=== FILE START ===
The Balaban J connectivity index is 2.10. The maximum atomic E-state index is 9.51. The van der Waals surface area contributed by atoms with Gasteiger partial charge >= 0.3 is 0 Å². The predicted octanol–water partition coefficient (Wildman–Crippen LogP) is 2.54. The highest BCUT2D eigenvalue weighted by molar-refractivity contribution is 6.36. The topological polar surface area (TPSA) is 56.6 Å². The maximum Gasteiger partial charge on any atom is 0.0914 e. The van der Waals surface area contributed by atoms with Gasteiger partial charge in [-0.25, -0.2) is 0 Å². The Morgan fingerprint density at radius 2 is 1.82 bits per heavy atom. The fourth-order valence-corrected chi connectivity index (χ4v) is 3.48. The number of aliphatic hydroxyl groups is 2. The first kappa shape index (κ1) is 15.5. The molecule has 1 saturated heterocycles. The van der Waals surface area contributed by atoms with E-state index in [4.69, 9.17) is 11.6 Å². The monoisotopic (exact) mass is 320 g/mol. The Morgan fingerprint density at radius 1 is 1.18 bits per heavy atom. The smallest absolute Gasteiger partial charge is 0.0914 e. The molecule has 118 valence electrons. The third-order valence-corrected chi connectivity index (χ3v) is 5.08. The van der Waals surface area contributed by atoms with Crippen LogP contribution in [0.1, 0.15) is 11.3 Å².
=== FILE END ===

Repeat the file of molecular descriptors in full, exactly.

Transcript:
The Balaban J connectivity index is 2.10. The maximum atomic E-state index is 9.51. The van der Waals surface area contributed by atoms with Gasteiger partial charge >= 0.3 is 0 Å². The predicted octanol–water partition coefficient (Wildman–Crippen LogP) is 2.54. The highest BCUT2D eigenvalue weighted by molar-refractivity contribution is 6.36. The topological polar surface area (TPSA) is 56.6 Å². The maximum Gasteiger partial charge on any atom is 0.0914 e. The van der Waals surface area contributed by atoms with Gasteiger partial charge in [-0.25, -0.2) is 0 Å². The Morgan fingerprint density at radius 2 is 1.82 bits per heavy atom. The fourth-order valence-corrected chi connectivity index (χ4v) is 3.48. The number of aliphatic hydroxyl groups is 2. The first kappa shape index (κ1) is 15.5. The molecule has 1 saturated heterocycles. The van der Waals surface area contributed by atoms with E-state index in [4.69, 9.17) is 11.6 Å². The monoisotopic (exact) mass is 320 g/mol. The Morgan fingerprint density at radius 1 is 1.18 bits per heavy atom. The smallest absolute Gasteiger partial charge is 0.0914 e. The molecule has 118 valence electrons. The third-order valence-corrected chi connectivity index (χ3v) is 5.08. The van der Waals surface area contributed by atoms with Crippen LogP contribution in [0.1, 0.15) is 11.3 Å².